Given how little was done to address the powerplay from outside the team over the offseason, and the cap position of several teams don’t be surprised if the Bruins make a move or two between now and the start of the season. The Buffalo Sabres have heavily retooled since Terry Pegula took over, are currently well over the cap and a very dangerous team, the Calgary Flames are still in desperate need of a center who can stay within shouting range of Jarome Iginla as well. Not to be left off the list of teams yearning for a playoff spot are the recently uptooled Columbus BlueJackets and the Minnesota Wild. Columbus hasn’t made the playoffs in their history, and the Wild have not been in the post season the last two seasons.

There aren’t many questions to be asked about roster spots this year, but what questions there are will keep us all watching.

This series will cover all thirty teams and go over the most important player, and player who’s performance most needs to improve to help the team succeed.

The Calgary Flames are a team that can be charitably called in transition. It might be more accurate to call them quietly chaotic. Previous management left the larder bare of high end prospects and sprayed success retardant contracts that have threatened to snuff the spark. Last year they missed the playoffs by three points and spent a good amount of time spinning their wheels.

High card:

Jarome Iginla, I can’t think of any scenario for the Flames making the playoffs that doesn’t involve the Calgary captain having (another) exceptional season. In the past ten season he’s scored at least thirty goals.  Two of those seasons were forty goal seasons, two more were fifty goal seasons. Mr. Not-In-October may not have the luxury the slow starts he’s credited with this year. Without at least 35 goals, and probably closer to fifty its likely that ice quality in May won’t be anything in Calgary is worried about.

Wild card:

George R.R. Martin couldn’t write a more epic collapse than what Jay Bouwmeester has experienced in Calagary, when his contract was expiring he was exchanged for Jordan Leopold when the Panthers knew they couldn’t keep him. Since the trade it’s been dismal. Two years and just seven goals without even the sniff of the playoffs that were instantly expected when he was acquired. In his last year in Sunrise he potted fifteen goals. If the Flames are going to burn bright into the spring, Jay-Bo needs to return to form. In the season after the trade the frequently injured Leopold scored 13 goals in just 61 games playing on Florida’s defense while the NHL’s current iron man  netted just three.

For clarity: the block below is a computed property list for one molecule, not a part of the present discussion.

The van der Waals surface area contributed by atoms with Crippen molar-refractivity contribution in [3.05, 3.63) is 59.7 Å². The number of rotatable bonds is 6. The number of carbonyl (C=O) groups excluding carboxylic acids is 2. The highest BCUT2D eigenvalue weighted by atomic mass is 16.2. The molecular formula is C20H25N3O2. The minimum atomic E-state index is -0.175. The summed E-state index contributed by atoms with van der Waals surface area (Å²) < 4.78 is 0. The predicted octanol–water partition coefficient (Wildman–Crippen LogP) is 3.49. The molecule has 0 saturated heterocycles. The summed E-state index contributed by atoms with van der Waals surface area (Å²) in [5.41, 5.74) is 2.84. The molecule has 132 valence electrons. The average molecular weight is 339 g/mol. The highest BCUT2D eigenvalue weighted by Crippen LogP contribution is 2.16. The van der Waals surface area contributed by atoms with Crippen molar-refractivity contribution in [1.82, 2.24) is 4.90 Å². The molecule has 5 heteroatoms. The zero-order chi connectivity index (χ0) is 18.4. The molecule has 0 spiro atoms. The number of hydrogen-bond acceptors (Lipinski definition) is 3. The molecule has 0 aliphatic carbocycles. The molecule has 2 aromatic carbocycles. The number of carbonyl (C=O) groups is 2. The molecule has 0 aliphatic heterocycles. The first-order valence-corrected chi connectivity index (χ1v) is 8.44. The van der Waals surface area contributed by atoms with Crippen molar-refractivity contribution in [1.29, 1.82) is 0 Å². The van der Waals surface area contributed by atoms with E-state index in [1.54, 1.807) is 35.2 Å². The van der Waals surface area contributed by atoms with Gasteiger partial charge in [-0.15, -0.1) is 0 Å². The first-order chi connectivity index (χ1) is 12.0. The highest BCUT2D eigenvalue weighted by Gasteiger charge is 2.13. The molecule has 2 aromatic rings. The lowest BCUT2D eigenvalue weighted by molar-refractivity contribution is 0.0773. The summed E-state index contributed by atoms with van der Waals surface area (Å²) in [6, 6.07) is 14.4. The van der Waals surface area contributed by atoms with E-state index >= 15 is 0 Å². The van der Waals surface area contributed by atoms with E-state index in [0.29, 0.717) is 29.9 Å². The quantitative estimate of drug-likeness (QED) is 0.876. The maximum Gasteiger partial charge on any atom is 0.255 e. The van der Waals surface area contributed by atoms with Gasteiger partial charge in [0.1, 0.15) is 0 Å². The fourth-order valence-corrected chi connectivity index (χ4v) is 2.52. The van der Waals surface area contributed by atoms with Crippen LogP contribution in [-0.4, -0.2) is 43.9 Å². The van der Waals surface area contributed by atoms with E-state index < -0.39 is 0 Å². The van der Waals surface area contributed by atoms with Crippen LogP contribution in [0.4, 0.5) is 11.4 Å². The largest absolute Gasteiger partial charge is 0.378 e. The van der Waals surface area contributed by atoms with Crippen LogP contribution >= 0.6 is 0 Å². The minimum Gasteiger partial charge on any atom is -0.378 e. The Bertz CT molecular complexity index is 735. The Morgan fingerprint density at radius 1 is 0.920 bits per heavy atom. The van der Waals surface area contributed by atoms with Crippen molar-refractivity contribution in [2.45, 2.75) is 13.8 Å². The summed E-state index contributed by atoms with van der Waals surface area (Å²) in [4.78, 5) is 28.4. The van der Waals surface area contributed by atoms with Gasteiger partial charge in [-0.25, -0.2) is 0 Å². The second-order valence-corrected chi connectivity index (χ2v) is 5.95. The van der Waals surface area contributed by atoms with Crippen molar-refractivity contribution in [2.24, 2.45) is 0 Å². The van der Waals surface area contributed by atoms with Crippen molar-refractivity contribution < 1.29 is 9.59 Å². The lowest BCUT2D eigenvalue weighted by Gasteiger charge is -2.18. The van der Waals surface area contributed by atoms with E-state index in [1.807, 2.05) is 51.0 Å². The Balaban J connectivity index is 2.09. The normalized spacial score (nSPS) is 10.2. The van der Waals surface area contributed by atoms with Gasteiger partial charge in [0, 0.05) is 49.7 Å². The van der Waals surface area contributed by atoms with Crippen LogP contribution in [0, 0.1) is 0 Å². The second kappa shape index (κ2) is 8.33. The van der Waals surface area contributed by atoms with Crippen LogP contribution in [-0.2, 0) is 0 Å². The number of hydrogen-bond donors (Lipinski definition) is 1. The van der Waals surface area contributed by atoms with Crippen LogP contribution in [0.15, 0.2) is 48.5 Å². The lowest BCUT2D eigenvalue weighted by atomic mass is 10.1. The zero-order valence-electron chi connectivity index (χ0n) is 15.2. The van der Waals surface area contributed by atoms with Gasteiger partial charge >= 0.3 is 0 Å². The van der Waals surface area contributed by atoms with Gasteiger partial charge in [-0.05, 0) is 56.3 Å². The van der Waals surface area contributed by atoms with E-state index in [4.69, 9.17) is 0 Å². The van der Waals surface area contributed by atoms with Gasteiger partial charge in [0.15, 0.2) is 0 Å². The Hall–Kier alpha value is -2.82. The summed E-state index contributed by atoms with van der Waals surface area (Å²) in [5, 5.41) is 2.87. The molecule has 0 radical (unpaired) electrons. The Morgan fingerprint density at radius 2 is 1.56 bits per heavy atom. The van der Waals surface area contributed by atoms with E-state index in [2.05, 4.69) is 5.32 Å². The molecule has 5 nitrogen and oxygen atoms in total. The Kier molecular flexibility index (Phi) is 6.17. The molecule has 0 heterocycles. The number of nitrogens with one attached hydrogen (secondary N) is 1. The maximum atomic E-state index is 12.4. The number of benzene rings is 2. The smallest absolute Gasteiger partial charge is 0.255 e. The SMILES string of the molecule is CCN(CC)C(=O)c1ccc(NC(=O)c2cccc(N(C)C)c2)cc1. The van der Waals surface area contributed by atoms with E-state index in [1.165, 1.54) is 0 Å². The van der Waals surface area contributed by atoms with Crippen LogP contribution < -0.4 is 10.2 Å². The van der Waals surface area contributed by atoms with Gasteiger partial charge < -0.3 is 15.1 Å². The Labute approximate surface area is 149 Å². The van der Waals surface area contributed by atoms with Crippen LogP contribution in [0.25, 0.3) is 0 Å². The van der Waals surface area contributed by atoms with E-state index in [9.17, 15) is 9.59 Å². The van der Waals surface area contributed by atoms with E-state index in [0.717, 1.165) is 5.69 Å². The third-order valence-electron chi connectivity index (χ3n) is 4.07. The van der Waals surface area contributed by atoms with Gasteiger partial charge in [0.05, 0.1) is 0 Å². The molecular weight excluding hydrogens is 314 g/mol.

Free agency is a high nearly unrivaled on the hockey schedule. Guys who played in a system they didn’t fit in last season can shoot for a better fit. Players who’s entry level deals are expiring can look forward to a more comfortable income. Fans who loathed the contract of an anchor on their roster can cheer its expiration. Best of all, any UFA becomes possible, if only for an hour or two. Here are some of the players I find most interesting in this years class.

Scott Hannan: If he insists on the $4.5 million a year of his last contract he could be in for slim pickings.  Offensively speaking he’s not quite as gifted as the otherwise comparable Andrew Ference. He does play about six minutes more per game than Ference in Washington, but there were a lot more injuries on the blueline of the Capitals this season. Still at 32, 6’2 and 225 he’s likely got two or three more seasons of similar contributions before beginning to decline.

Joel Ward: What a post season party this man had. He led his team in scoring, briefly led the NHL in goals in the post season, and made life miserable for the Vancouver Canucks in the second round. If you look up the word “workhorse” in your dictionary of hockey terms this mans picture might just be there. Of his ten goals last regular season five were power play goals and four were game winners. Those were good for third and second on the team, relied upon in all situations he led the Predators forwards in time on ice last season, its hard to see him not being retained at a decent price. Its also unlikely he’ll fail to get a deal worth more than the $1.5 million he got last season.